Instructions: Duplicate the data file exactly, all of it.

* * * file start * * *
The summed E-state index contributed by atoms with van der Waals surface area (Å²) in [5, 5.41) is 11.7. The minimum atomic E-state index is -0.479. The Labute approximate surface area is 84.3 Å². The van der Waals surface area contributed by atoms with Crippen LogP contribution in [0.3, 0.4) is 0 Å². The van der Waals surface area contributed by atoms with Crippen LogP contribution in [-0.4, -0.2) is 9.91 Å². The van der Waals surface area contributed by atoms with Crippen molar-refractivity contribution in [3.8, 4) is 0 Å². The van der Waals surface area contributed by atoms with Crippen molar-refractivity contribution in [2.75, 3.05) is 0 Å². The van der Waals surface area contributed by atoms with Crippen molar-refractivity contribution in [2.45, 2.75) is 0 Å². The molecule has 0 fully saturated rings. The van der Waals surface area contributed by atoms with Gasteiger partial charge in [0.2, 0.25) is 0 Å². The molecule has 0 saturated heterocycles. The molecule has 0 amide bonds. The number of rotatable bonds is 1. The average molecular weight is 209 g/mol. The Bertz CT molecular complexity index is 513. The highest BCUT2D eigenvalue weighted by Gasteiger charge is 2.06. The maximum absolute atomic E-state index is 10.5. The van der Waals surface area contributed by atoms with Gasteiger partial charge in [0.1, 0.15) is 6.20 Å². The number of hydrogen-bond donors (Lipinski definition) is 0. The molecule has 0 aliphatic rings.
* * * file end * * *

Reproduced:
The summed E-state index contributed by atoms with van der Waals surface area (Å²) in [5, 5.41) is 11.7. The minimum atomic E-state index is -0.479. The Labute approximate surface area is 84.3 Å². The van der Waals surface area contributed by atoms with Crippen LogP contribution in [0.3, 0.4) is 0 Å². The van der Waals surface area contributed by atoms with Crippen LogP contribution in [-0.4, -0.2) is 9.91 Å². The van der Waals surface area contributed by atoms with Crippen molar-refractivity contribution in [3.8, 4) is 0 Å². The van der Waals surface area contributed by atoms with Crippen molar-refractivity contribution in [2.75, 3.05) is 0 Å². The van der Waals surface area contributed by atoms with Crippen molar-refractivity contribution in [2.45, 2.75) is 0 Å². The molecule has 0 fully saturated rings. The van der Waals surface area contributed by atoms with Gasteiger partial charge in [0.2, 0.25) is 0 Å². The molecule has 0 saturated heterocycles. The molecule has 0 amide bonds. The number of rotatable bonds is 1. The average molecular weight is 209 g/mol. The Bertz CT molecular complexity index is 513. The highest BCUT2D eigenvalue weighted by Gasteiger charge is 2.06. The maximum absolute atomic E-state index is 10.5. The van der Waals surface area contributed by atoms with Gasteiger partial charge in [0.1, 0.15) is 6.20 Å². The number of hydrogen-bond donors (Lipinski definition) is 0. The molecule has 0 aliphatic rings.